What is the oldest language still in use in the world currently ?
- PontusLv 72 months agoFavorite Answer
There is no definitive answer. It's harder question than you might think.
Every language we know about, living or dead, evolved from a previous one.
English, for example, started out as Anglo-Saxon (aka Old English, called Englisc by its speakers). It evolved over many centuries into Modern English. An actual Anglo-Saxon speaker would have a very hard time understanding a Modern English speaker, and vice versa, even in writing.
However, each generation of speakers from Anglo-Saxon to Modern English understood the generation before and after it, in an unbroken chain. Only by comparing generations widely separated on the chain does it become apparent that a language has evolved into a new one (or new ones).
In other words, there is no magic date where one stage of a language chain ends and another begins. Dates given in scholarly articles are educated estimates, based on surviving documents.
Classifying the oldest living language depends heavily on what is meant by oldest. It is largely assumed that if an ancient document can be easily read by a modern speaker that the spoken forms would also be understood (and that is not always the truth. Spellings change far more slowly than pronunciations unless there is an organization authorized to make and enforce spelling reforms). One candidate for a language that has changed very little over the past few thousand years is Tamil. There are others.
All living languages evolve over time, but the rate of change can vary dramatically, from barely over two to three thousand years to having evolved into a new language in roughly 500 years.
People saying Hebrew are very misinformed. Hebrew was a dead language in the time of Jesus. It was artificially revived roughly 2000 years later when the nation of Israel was created (in order to have a common language). There are other candidates that have been spoken continuously during that time and for much longer. Some people also wrongly believe that Hebrew was the first language ever spoken (because - the Bible). That is with utter certainty utterly false. We do not know what the first language(s) was were, but human beings have been speaking for at least 100,000 years (and perhaps many times longer than that). No language we know about could have survived linguistic evolution. The furthest in time our knowledge of languages goes back is very roughly 12,000 years (give or take several thousand), by comparing languages we do know about that are related to each other and using rough estimates on the time it takes for languages to diversify into new ones. .
There is no way a speaker of any modern language would be able to understand a speaker from 20,000 years ago. All linguistic evidence points to a line of languages evolving into a new language anywhere from roughly 500 to 5000 years.
We do not have written records from any language 20,000 years, so any suggestion that people from that time would understand people today is wild speculation with plenty of reasons against it.
Tamil is often listed as the oldest living language, but it is definitely not the only candidate.Source(s): studied linguistics; read many articles on the subject.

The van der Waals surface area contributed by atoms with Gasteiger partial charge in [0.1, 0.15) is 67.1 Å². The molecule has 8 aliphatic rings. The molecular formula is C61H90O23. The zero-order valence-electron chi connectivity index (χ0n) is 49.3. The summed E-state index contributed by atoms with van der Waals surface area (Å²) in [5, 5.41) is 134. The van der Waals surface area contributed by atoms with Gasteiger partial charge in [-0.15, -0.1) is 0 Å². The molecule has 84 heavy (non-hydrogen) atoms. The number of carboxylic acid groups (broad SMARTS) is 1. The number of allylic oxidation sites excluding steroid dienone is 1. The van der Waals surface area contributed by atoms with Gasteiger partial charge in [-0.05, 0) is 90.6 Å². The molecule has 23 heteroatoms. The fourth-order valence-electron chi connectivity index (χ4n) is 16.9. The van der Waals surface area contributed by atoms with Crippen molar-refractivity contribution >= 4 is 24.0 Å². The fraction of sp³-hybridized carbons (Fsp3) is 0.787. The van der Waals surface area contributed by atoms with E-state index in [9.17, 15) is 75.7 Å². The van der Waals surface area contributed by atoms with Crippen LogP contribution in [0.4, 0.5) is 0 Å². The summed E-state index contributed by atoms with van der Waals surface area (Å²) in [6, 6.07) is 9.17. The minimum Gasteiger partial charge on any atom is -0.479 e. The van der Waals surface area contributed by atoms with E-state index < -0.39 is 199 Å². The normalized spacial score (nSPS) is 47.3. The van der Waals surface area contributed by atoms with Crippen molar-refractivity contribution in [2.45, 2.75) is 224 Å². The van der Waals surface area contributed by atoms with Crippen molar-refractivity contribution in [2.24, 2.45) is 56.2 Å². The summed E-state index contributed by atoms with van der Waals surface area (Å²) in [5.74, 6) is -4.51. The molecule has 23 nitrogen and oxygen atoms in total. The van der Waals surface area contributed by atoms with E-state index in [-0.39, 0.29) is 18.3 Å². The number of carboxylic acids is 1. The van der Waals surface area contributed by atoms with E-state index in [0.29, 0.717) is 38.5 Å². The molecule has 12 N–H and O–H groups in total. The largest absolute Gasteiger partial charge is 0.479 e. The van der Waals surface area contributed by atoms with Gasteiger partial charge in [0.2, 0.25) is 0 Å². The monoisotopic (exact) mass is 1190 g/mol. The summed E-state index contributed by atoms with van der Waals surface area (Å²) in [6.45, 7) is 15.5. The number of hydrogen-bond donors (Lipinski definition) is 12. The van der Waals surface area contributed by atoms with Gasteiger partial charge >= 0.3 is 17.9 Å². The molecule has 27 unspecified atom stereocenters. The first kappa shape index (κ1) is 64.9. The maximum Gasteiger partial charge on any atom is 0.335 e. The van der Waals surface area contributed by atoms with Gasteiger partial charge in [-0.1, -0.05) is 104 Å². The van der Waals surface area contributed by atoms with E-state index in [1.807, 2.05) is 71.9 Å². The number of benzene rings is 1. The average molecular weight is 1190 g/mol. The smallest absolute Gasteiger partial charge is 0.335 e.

- Anonymous2 months ago
- iammclaneLv 72 months ago
It is likely Hadza or Sandawe. They are both Khoisan languages, and both in small pockets surrounded by Bantu languages, far away from the main body of Khoisa-speakers, and close to the origin-location of homo sapiens. They were cut off from the main body by the Bantu expansion around 1500 BC, and likely had existed long before that...perhaps as long as 20,000 years ago.
The Khoisan expanded into the current location of the main body well over 140,000 years ago, and then there was back-migration to the Rift Lakes area. There is some question about whether they spoke to one another at that point in a pattern that could be called "language". Some argue that repeatable "language" did not arise until 50,000 years ago (but that is as much conjecture as is the most ancient estimate of 150,000 years ago). However, regardless of the exact timing of its development, it could be argued that language would be most likely to arise within a large population, and the Khoisan were the largest, densest, settled population on the planet for a hundred thousand years. Therefore, it seems likely that the first languages occurred in that group. Certainly it was present when the back-migration reached northern Tanzania 20,000 years ago, which was when those who eventually came to speak Hadza and Sandawe may have been planted in their current location.
Of course, just because the first languages were likely Khoisan does not mean that any of those earliest languages survived alongside the genetic descendants of those earliest people. But why assume they would not? Languages can evolve year by year, even if the speakers stay genetically the same...but that evolution is almost always driven by cultural impacts: invasions, agricultural plagues, etc. Yet we know that, although the Khoisan were mostly driven from their northeastern range near the Rift Lakes by the Bantu, their languages survived unscathed by Bantu in their southwestern range by the Kalahari Desert...except for two little islands that have resisted Bantu influence for over 3500 years. That suggests powerful forces for stasis - which in turn suggests the language spoken today is close to the language that was spoken a long time ago. That peculiar circumstance is enough to make these two languages contenders for the oldest currently-spoken language (since even Chinese claims only to go back 3250 years)Source(s): Rito, Teresa; Richards, Martin B.; Fernandes, Verónica; Alshamali, Farida; Cerny, Viktor; Pereira, Luísa; Soares, Pedro; Gilbert, Tom (13 November 2013). "The First Modern Human Dispersals across Africa"
- DontTellMeLv 72 months ago